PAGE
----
Working unusual shifts, varying between morning and evening is likely to result in a reduction in brain power according to new research by the British Medical Journal.
A sample of 3,000 people were studied to monitor certain aspects of brain function such as memory and information processing speed. The research found that those who worked unusual hours performed worse, on average, than those who worked normal hours.
The difference became more noticeable over time, with those who had been working shift patterns for ten or more years revealing the biggest difference compared to their normal-hour counterparts.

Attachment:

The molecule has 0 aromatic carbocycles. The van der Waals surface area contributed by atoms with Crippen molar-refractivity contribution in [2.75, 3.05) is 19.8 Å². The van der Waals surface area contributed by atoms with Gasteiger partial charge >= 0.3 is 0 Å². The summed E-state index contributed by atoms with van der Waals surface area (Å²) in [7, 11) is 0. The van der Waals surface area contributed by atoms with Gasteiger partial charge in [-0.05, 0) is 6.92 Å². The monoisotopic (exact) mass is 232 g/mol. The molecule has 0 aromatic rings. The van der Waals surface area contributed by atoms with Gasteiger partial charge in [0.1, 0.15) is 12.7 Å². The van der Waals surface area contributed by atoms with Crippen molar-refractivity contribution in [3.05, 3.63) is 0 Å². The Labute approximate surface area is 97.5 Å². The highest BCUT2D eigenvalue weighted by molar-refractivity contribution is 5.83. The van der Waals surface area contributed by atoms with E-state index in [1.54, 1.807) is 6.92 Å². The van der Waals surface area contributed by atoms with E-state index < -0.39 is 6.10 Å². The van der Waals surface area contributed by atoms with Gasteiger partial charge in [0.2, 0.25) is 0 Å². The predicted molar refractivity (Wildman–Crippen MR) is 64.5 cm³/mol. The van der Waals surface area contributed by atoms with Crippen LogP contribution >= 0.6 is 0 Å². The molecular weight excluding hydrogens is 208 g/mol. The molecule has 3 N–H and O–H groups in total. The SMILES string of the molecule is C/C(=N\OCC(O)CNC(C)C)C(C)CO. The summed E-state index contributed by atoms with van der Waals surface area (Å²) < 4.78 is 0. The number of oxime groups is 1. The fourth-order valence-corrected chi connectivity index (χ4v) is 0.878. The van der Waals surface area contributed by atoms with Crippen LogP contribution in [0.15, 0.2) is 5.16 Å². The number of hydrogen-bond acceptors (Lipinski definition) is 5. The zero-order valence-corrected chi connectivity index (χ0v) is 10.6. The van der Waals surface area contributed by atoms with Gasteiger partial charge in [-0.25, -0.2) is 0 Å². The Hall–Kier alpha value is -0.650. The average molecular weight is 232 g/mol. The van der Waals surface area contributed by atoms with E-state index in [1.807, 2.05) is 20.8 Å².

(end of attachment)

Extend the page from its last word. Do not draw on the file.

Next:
The disruption to the body's internal clock caused by shift work is already known to cause health problems such as ulcers, cardiovascular disease and metabolic syndrome. But until now, little was known about the potential impact of alternating sleep patterns on brain function.
Those who work unsociable shifts can find it difficult to get a good quality sleep, especially when returning home after a night shift. Our sleep expert Dr Nerina says that creating a regular winding down routine before bed will give you the best chance of a good quality sleep.
Find out more about the perfect wind down routine in Dr Nerina's Toolkit.